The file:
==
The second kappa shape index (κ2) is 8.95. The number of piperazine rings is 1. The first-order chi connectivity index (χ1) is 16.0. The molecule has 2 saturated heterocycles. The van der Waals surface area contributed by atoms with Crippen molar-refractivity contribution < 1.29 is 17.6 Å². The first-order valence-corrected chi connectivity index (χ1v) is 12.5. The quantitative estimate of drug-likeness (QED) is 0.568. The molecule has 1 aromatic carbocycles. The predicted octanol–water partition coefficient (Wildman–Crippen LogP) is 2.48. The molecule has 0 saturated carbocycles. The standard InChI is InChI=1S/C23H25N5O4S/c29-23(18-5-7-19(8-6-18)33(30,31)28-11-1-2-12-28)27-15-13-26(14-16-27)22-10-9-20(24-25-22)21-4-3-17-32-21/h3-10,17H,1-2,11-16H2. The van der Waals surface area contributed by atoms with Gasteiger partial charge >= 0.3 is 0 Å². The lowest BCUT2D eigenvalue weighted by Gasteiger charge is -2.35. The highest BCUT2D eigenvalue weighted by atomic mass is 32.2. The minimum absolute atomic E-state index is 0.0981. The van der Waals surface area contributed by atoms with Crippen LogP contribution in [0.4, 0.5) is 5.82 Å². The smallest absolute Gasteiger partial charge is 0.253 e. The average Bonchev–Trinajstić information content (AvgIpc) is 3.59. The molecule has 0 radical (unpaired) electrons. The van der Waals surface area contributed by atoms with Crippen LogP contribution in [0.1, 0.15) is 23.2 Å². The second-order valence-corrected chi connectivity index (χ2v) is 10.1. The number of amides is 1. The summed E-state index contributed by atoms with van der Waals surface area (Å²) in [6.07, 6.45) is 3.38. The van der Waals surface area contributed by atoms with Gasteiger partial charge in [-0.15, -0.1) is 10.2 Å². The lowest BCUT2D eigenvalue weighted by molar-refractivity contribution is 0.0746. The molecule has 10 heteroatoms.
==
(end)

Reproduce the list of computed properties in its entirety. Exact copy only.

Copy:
The second kappa shape index (κ2) is 8.95. The number of piperazine rings is 1. The first-order chi connectivity index (χ1) is 16.0. The molecule has 2 saturated heterocycles. The van der Waals surface area contributed by atoms with Crippen molar-refractivity contribution < 1.29 is 17.6 Å². The first-order valence-corrected chi connectivity index (χ1v) is 12.5. The quantitative estimate of drug-likeness (QED) is 0.568. The molecule has 1 aromatic carbocycles. The predicted octanol–water partition coefficient (Wildman–Crippen LogP) is 2.48. The molecule has 0 saturated carbocycles. The standard InChI is InChI=1S/C23H25N5O4S/c29-23(18-5-7-19(8-6-18)33(30,31)28-11-1-2-12-28)27-15-13-26(14-16-27)22-10-9-20(24-25-22)21-4-3-17-32-21/h3-10,17H,1-2,11-16H2. The van der Waals surface area contributed by atoms with Gasteiger partial charge >= 0.3 is 0 Å². The lowest BCUT2D eigenvalue weighted by Gasteiger charge is -2.35. The highest BCUT2D eigenvalue weighted by atomic mass is 32.2. The minimum absolute atomic E-state index is 0.0981. The van der Waals surface area contributed by atoms with Crippen LogP contribution in [0.4, 0.5) is 5.82 Å². The smallest absolute Gasteiger partial charge is 0.253 e. The average Bonchev–Trinajstić information content (AvgIpc) is 3.59. The molecule has 0 radical (unpaired) electrons. The van der Waals surface area contributed by atoms with Crippen LogP contribution in [0.1, 0.15) is 23.2 Å². The second-order valence-corrected chi connectivity index (χ2v) is 10.1. The number of amides is 1. The summed E-state index contributed by atoms with van der Waals surface area (Å²) in [6.07, 6.45) is 3.38. The van der Waals surface area contributed by atoms with Gasteiger partial charge in [-0.15, -0.1) is 10.2 Å². The lowest BCUT2D eigenvalue weighted by molar-refractivity contribution is 0.0746. The molecule has 10 heteroatoms.